Would my white lab coat be better put to use when I carve the Christmas roast than when seeing patients?
After all, we know that these coats can be covered with pathogens, including drug-resistant ones, which may be transmitted to patients. They are cleaned infrequently: In a survey of physicians, nearly 58 percent said they laundered their white coats monthly or never. Less than 3 percent washed them daily or every other day. What is the harm in adopting a “bare below the elbows” policy for health care professionals — as has been done in the United Kingdom — to reduce the chance of transmission?
Philip Lederer, an infectious disease specialist in Boston, is one of the latest to argue that the white coat, long a symbol of the medical profession, ought to go the way of the nurse’s cap. On his informative and frequently entertaining White Coats website, he lays out a convincing case as to why we should voluntarily stop wearing white coats. While raising the infection risks, he points out that the coats are not solely the mark of physicians, but also physician assistants, nurse practitioners, nurses and other health care professionals. “White coats are so widely worn they no longer serve to identify who the doctors are. White coats do not make you a better clinician or improve your fund of knowledge. They’re just a habit. And I think they should be retired,” he writes. The Boston Globe recently picked up on his efforts and highlighted the issue, as did National Public Radio.
Will this be the tipping point or just another scientific issue that goes on unresolved? The white coat debate may be new to some, but it has been raised on and off for the past several years within the infection control community, with no clear end in sight. The Boston Globe reported that there is just one organization in the U.S. that encourages clinicians to hang up these coats: Virginia Commonwealth University School of Medicine.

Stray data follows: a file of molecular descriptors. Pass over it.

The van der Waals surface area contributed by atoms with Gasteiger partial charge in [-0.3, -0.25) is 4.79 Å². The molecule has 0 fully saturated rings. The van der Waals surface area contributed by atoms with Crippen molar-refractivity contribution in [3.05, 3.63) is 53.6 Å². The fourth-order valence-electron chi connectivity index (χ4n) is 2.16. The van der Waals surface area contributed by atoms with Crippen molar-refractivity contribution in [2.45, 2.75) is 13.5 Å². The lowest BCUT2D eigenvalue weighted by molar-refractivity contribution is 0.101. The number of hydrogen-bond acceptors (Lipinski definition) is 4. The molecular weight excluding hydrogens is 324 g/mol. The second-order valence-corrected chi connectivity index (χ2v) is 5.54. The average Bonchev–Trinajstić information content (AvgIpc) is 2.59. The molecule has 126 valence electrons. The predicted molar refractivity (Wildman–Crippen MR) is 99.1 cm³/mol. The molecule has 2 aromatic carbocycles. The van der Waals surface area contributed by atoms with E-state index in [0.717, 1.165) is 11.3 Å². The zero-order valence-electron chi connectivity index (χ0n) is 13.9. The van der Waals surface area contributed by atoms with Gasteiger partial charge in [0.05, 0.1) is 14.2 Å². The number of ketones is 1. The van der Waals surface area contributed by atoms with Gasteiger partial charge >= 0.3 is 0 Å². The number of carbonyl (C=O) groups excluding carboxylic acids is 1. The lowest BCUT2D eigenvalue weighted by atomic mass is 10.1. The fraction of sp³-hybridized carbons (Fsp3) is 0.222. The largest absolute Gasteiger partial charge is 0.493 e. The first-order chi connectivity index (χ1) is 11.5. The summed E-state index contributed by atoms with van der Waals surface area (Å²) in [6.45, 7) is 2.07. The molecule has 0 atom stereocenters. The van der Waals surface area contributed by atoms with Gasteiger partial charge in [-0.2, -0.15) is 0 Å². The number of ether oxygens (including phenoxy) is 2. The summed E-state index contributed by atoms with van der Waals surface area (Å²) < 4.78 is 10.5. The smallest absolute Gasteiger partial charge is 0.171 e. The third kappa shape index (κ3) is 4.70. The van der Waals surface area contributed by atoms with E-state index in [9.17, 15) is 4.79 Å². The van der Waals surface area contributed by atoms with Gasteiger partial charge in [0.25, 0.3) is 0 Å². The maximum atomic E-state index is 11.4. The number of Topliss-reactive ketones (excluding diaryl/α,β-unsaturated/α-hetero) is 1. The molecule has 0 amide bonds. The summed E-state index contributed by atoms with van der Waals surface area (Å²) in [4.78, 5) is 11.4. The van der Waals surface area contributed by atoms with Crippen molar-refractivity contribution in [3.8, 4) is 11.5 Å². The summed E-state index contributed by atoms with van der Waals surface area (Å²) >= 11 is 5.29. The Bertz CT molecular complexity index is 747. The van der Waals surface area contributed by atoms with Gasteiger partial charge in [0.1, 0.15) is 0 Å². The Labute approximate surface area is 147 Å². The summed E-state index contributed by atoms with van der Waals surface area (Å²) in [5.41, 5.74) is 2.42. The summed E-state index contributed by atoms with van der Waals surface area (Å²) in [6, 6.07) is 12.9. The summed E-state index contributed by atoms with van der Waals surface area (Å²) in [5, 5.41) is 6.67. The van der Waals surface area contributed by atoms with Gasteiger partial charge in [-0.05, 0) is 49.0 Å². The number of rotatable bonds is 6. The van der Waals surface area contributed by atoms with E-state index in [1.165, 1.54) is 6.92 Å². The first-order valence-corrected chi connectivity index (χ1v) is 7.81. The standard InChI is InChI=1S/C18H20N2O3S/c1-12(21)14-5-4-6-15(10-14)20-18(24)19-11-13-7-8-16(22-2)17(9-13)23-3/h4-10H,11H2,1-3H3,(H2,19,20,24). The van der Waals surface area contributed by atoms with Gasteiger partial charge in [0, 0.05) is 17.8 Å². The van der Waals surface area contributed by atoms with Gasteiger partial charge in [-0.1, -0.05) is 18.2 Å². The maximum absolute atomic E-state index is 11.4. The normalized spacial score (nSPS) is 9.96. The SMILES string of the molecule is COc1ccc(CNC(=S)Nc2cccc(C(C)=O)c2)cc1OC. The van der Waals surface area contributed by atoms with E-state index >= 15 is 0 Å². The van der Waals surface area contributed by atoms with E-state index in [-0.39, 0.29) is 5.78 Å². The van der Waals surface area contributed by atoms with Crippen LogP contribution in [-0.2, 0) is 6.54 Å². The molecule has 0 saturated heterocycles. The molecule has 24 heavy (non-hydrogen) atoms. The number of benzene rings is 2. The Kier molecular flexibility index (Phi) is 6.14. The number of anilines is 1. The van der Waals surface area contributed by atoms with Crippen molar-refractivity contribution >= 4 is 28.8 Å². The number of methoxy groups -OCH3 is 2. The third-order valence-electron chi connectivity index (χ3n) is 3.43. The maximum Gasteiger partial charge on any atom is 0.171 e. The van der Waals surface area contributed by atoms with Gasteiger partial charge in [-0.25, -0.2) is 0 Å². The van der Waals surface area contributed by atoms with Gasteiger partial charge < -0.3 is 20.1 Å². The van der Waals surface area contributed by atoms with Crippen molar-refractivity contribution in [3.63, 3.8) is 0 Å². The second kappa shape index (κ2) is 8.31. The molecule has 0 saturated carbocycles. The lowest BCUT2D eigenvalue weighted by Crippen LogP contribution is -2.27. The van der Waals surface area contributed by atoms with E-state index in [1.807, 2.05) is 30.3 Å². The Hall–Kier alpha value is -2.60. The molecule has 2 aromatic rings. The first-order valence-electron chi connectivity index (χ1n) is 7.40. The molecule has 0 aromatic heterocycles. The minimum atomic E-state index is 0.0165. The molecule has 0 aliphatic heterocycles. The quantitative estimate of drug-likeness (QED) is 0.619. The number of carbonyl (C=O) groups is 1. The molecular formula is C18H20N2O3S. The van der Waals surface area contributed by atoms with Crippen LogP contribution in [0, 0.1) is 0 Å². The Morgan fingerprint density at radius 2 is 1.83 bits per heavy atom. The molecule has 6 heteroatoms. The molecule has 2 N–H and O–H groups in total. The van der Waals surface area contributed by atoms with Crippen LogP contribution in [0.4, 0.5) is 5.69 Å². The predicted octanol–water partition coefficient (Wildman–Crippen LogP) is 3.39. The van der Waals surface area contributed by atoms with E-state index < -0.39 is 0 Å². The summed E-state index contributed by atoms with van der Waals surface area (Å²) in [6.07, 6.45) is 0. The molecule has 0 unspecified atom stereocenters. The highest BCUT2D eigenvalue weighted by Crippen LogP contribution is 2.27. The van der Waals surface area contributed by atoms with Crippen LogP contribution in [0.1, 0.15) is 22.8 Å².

Show me the data
In the medical community, like many scientific communities, we frequently demand convincing evidence before committing to new protocols and policies, or before approving a new drug or device. Yet there are cases in which clamoring for evidence or demanding that evidence come from randomized clinical trials can serve to redirect and deflect arguments, a sort of scientific filibuster.
On this debate, this deflection often involves pointing out that there has been no trial to clearly demonstrate that the coats are responsible for hospital-acquired infections. Such a trial would cost many millions of dollars, and even then, the results may not be definitive.
Certainly, we benefit when the efficacy and safety of a new cancer drug is determined in a clinical trial. But arguing that we need a trial to establish the infection risk presented by white coats, Lederer says, is akin to saying that we need to prove it’s safer to wear a parachute before jumping out of an airplane. We don’t need clinical trials when the theory is strong — a person with no parachute will almost certainly die — the causal relationship between the intervention and outcome is direct and short, and the outcome is immediately observable and unambiguous.